Do you feel lucky punk? Well, do ya? Then you might not need this list of some of the luckiest things to happen to people the world round. But if you could use a little luck, read on!
24. Yakety Sax
A Belgian man named Adolphe Sax faced several near-death experiences during his childhood, including falling (both from a height of three stories and into a river), being burned in a gunpowder explosion and by a hot frying pan, and surviving poisoning, suffocation, and the swallowing of a pin. His mother once said that “he’s a child condemned to misfortune; he won’t live.” He did, however—long enough to invent the saxophone.
23. One Carat Each
Both Mary Grams and Lena Påhlsson lost their wedding rings—Grams in Canada in 2004, Paahlsson in Sweden in 1995. Years and continents apart, they both found them in the same place—in their gardens, on carrots that had grown straight through the rings.
22. Jackpot Jackpot
Very few people know what it’s like to win the lottery. Virginia Fike may be the only person who knows what it feels like to win the lottery twice in one day. Using the same numbers, she won two $1 million dollar jackpots in 2012. Those are some lucky numbers!
21. Gaming the Odds
The odds of winning the lottery four times are one in eighteen septillion. But for Joan Ginther, who holds a PhD in statistics and has one the lottery four times, it’s likely only part luck. Some claim that Ginther may have swayed the system in her favor by figuring out an algorithm that determines where the winner is placed in each run of scratch-off tickets.
20. A Piercing Speech
President Teddy Roosevelt was shot in the chest in 1912, and he only managed to live because he happened to be carrying a 50 page speech that he was was about to give folded up in his coat pocket. The speech, along with his eyeglasses case, slowed the bullet down just enough so that it didn’t enter his heart, which would have killed him. Afterwards, even though he’d just been shot, Roosevelt insisted on delivering the 90-minute speech before being taken to the hospital, telling his audience, “It takes more than that to kill a bull moose.”
19. Lucky Seven (Plus a Million)
A Croatian man named Frane Selak has allegedly escaped death seven times—among them a train crash, multiple car crashes, falling out of a plane and into a haystack, and being hit by a bus. As if that wasn’t enough, in 2003 he won about a million US dollars in the lottery.
18. The Luckiest Unlucky Man
In 1945, Tsutomu Yamaguchi was preparing to leave Hiroshima, Japan, where he had been on a business trip, when the first atomic bomb fell on the city. The next day, he managed to get home to his wife and son—in Nagasaki, where the second atomic bomb was dropped two days later. Not only was Yamaguchi relatively unhurt, his wife and son survived because they were out of the house buying him burn ointment. If Yamaguchi hadn’t been injured in Hiroshima, his family might have been killed in Nagasaki.
17. Divine Intervention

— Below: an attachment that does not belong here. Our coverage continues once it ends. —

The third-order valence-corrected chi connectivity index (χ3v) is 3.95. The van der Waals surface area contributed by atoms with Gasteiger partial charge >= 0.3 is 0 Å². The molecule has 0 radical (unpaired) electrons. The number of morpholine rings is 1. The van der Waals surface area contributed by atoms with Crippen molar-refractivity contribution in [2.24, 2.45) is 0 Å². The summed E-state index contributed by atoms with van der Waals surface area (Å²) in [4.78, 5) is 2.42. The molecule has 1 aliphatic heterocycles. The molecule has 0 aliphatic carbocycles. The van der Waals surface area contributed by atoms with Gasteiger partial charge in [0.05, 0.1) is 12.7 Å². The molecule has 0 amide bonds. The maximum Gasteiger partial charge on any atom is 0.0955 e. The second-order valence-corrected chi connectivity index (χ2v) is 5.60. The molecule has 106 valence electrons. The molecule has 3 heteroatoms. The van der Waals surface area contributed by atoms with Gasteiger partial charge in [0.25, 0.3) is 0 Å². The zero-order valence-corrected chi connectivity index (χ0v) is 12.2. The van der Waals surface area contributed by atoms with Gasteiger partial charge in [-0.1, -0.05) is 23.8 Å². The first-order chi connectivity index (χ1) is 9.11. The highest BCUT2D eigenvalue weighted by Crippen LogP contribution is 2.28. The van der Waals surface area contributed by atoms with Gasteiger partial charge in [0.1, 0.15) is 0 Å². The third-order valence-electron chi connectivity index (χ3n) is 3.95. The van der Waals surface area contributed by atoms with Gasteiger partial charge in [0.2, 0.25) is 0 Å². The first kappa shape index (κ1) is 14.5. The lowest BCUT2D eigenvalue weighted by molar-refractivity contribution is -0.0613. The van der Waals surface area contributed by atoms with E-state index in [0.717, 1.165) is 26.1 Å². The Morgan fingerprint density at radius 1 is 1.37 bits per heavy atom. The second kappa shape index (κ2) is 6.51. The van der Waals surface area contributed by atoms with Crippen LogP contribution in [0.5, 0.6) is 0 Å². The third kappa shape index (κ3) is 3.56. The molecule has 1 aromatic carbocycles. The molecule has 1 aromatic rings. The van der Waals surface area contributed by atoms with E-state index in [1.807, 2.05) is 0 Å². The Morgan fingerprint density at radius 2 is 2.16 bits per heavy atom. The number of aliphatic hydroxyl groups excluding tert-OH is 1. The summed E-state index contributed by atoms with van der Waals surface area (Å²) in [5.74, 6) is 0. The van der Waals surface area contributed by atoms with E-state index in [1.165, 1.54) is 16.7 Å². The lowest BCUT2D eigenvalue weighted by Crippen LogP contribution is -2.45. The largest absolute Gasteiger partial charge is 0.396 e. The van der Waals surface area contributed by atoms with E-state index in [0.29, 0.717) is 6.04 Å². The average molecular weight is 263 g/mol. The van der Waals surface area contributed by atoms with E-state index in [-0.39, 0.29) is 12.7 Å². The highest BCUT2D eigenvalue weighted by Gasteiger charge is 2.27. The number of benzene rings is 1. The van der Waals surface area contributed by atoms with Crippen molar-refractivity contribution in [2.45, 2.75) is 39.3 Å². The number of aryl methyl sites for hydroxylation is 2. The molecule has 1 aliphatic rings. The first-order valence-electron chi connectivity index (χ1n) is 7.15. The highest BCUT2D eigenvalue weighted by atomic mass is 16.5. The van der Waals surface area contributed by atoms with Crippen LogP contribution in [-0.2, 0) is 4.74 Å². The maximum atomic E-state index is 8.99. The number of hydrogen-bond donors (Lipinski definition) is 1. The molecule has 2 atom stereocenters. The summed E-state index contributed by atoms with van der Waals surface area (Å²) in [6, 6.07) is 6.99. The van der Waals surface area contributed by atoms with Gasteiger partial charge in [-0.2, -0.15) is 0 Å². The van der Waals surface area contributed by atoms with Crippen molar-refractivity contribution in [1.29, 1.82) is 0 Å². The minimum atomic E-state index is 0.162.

13th century Japanese Buddhist priest Nichiren was condemned to death for his subversive writings. He was saved, however, when his executioner was struck by lighting. It must have been considered a sign, because an order was sent to stop the execution, and Nichiren was pardoned.
16. Friends in High Places
Miraculous rescues didn’t stop in the 13th century. Andrew Jackson was the first sitting president who was victim to an attempted assassination. However, his attacker’s gun misfired. And so did his second pistol. After the incident, the pistols were tested and retested, and no defects were found. The incident became part of Jacksonian mythos, as his supporters believed divine providence had intervened to protect the president.
15. The Lucky Shot That Set the World On Fire
Sometimes, though, it’s the assassin who gets lucky. Gavrilo Princip was part of a Serbian nationalist group that conspired to assassinate the Austrian Archduke Franz Ferdinand in 1914. Princip only got his shot after several of the other conspirators’ attempts failed, and the Archduke’s car took a wrong turn and brought the royal couple’s car right into his path. Princip’s lucky shots killed the Archduke and his wife, setting off a chain reaction resulting in World War I.
14. A Fun Guy
Before the discovery of penicillin, you could die from a scratch. It’s lucky, then, that Scottish scientist Alexander Fleming accidentally left a petri dish uncovered in 1928. The dish, which contained Staphylococcus bacteria, was contaminated by mold from an open window. Fleming discovered that the mold inhibited the growth of the bacteria—and medical science was never the same.
13. The Spark Ranger
The odds of being struck by lighting are about 1 in 12,000. U.S. national park ranger Roy Sullivan has beaten the odds. He’s been hit by lightning seven times—in 1942, 1969, 1970, 1972, 1973, 1976, and 1977. This may, in fact, make him sound unlucky, but seven is a lucky number.
12. Are You My Mother
In 2007, Steve Flaig was looking for the birth mother who had given him up for adoption. After years of internet searches, he found an address for her near the Lowes store where he worked. When he mentioned the coincidence to his boss, Flaig discovered that he and his birth mother were co-workers.